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Scott Weiner
Job Market Candidate
Fields: Development Economics, Labor Economics, Public Economics
Sponsor(s): Eric Verhoogen and Suresh Naidu


CV


Hello! I am a Ph.D. candidate in Economics at Columbia University. I also currently hold an appointment as a Research Assistant at Yale University in the Economic Growth Center. My research interests lie primarily in Development Economics and Labor Economics.

I will be available for interviews at the 2020 ASSA Meetings in San Diego.


Job Market Paper
Abstract:

A vast literature documents the presence of unexploited potential gains from migration within a country, in both developing and developed economies. One possible explanation of what prevents people from migrating is that a lack of experience living outside one's hometown earlier in life could make it more difficult to migrate later on. In this paper, I use the natural experiment of military conscription in Argentina, which randomly assigned not only military service, but also the location of service, to study the effect of this temporary displacement on long-run migration rates. I then use a rich source of administrative earnings and employment data to investigate the labor-market implications of this displacement. I find that assignment to military service outside of one's province of origin increased the likelihood of living outside the province of origin by 2.5 percent, and increased workers' positions in the earnings distribution by approximately 0.2 percentile points on average.


Research

Research in Progress:

Preference Shocks and Seasonal Hunger (rough draft available upon request)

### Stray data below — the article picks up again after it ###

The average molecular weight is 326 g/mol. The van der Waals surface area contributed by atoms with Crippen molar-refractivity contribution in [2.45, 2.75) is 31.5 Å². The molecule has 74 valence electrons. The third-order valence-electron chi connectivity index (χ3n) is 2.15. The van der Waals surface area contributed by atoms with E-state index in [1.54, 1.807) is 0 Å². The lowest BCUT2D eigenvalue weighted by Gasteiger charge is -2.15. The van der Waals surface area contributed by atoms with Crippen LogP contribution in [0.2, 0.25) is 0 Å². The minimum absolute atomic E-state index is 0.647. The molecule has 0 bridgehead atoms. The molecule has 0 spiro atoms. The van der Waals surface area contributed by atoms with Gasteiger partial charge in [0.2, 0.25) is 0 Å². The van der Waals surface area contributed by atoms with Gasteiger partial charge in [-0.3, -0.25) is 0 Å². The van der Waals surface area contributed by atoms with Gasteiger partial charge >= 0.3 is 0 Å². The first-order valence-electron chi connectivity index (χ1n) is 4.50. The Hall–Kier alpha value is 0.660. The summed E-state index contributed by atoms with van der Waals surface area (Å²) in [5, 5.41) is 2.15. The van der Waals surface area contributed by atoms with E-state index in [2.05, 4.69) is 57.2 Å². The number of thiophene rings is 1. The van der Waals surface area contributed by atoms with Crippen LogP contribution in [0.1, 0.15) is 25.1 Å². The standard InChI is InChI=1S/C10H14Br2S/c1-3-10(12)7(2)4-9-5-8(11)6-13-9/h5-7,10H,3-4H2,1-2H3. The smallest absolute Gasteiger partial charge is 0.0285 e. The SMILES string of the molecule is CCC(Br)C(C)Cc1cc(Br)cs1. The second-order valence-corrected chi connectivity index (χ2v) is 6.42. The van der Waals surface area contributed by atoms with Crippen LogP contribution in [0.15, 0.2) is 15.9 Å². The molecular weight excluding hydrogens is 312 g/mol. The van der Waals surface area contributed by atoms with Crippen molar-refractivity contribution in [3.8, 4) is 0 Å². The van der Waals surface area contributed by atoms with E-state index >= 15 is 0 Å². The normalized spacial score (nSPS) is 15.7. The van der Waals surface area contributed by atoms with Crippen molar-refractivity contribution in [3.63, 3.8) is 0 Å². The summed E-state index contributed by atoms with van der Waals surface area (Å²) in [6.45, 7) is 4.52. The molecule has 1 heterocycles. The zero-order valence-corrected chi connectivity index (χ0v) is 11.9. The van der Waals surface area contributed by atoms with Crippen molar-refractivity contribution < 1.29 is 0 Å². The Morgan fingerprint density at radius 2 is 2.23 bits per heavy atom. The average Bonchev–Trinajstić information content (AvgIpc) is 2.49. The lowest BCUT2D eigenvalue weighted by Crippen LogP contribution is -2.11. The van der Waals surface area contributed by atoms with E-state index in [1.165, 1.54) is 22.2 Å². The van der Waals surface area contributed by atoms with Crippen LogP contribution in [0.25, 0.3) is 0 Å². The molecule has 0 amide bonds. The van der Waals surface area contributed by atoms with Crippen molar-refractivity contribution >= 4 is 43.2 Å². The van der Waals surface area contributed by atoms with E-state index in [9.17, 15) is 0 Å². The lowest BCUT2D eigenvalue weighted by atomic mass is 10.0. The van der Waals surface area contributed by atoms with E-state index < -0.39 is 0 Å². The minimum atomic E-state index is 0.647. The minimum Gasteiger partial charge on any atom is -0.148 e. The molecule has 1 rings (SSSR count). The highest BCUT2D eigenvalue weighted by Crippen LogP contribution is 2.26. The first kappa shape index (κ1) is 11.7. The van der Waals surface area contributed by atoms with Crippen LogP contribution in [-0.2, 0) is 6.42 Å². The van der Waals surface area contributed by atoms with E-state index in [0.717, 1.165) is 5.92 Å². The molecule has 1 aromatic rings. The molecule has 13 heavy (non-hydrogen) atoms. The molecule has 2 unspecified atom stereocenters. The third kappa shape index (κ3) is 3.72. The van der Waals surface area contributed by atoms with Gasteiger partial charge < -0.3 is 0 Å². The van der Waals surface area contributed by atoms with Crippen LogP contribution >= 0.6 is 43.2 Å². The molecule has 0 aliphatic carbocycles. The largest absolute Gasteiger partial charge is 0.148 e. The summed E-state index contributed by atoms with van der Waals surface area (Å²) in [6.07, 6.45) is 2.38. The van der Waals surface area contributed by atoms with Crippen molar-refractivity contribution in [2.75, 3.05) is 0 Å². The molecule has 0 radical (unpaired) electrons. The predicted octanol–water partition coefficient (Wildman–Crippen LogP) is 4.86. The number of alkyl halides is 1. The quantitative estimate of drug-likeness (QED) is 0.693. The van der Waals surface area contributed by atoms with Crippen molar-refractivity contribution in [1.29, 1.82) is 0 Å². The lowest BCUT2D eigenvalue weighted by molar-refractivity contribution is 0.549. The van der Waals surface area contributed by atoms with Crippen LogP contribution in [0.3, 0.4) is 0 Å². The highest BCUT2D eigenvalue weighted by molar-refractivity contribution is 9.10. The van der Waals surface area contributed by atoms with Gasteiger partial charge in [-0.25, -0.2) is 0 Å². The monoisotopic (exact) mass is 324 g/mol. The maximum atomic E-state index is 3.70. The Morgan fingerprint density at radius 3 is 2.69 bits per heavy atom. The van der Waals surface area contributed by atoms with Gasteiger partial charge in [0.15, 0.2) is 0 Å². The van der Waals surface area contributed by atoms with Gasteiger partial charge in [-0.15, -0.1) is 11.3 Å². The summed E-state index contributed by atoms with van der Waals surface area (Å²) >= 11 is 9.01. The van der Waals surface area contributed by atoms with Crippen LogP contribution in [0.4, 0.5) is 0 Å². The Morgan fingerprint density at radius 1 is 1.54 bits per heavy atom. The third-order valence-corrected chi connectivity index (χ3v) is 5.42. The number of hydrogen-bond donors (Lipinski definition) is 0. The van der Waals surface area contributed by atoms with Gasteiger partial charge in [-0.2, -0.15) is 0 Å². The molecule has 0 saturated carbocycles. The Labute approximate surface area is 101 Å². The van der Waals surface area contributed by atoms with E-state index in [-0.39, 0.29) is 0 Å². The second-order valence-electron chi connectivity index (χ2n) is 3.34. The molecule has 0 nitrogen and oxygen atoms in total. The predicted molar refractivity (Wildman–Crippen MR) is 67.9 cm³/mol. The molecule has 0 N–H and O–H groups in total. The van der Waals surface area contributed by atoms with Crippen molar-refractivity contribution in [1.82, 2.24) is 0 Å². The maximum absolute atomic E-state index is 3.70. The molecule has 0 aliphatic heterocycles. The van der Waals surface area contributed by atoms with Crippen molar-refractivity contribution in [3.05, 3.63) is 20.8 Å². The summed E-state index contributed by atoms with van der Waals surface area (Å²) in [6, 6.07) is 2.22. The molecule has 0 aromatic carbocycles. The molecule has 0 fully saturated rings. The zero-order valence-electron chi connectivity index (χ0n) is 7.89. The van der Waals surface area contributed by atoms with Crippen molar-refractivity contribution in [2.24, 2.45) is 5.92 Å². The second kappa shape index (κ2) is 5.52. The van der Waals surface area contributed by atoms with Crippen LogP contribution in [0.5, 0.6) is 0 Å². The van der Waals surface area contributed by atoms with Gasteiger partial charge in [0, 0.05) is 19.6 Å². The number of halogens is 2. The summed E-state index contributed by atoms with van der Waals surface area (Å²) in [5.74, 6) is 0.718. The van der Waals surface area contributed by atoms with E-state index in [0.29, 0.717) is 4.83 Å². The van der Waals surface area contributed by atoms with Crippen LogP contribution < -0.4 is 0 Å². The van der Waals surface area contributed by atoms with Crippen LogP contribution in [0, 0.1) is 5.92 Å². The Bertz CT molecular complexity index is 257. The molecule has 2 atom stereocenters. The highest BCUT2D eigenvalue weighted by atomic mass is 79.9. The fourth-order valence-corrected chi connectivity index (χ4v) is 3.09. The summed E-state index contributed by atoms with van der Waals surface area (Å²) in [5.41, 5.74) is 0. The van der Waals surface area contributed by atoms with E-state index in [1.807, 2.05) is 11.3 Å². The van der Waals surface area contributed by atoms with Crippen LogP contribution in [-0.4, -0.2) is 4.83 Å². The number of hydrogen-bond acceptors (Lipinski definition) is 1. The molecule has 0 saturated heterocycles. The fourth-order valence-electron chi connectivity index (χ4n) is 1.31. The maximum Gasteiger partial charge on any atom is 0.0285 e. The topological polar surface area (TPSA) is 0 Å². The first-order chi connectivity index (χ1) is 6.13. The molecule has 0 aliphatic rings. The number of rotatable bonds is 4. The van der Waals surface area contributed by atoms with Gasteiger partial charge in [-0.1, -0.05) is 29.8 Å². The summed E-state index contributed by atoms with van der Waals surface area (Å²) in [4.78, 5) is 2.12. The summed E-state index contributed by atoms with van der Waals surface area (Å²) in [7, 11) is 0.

Project description: Predictable yearly lean seasons are a common phenomenon in many of the poorest parts of the world where subsistence agriculture is the predominant source of income and relies on a once-yearly harvest. It is difficult to understand this phenomenon in the context of a time-consistent, consumption-smoothing household: why would the same pattern of running out of food shortly before the harvest repeat itself year after year? This project looks at a preference shock induced by the fast of Ramadan: when this fast falls just after the harvest, when food is relatively abundant, does it encourage a higher saving rate at that time? And does this, in turn, allow for a less severe hungry season later in the year? I use detailed consumption data from Malawi to investigate these questions.


Teaching

Teaching Assistantships: (evaluations will be posted shortly)

Principles of Economics – Sunil Gulati – Fall 2014, Spring 2015, Spring 2019

Introduction to Econometrics (Undergraduate) – Gregory Cox – Fall 2017

Historical Foundations of Modern Economics (Undergraduate) – André Burgstaller – Spring 2016, Spring 2017

Economic Development (Undergraduate) – Anna Caterina Musatti – Fall 2016

Principles of Economics – Goran Lazarevski – Summer 2016

Intermediate Microeconomics – Susan Elmes – Fall 2015

1022 International Affairs Building (IAB)
Mail Code 3308  
420 West 118th Street
New York, NY 10027
Ph: (212) 854-3680
Fax: (212) 854-0749
Business Hours:
Mon–Fri, 9:00 a.m.–5:00 p.m.

1022 International Affairs Building (IAB)

Mail Code 3308

420 West 118th Street

New York, NY 10027

Ph: (212) 854-3680
Fax: (212) 854-0749
Business Hours:
Mon–Fri, 9:00 a.m.–5:00 p.m.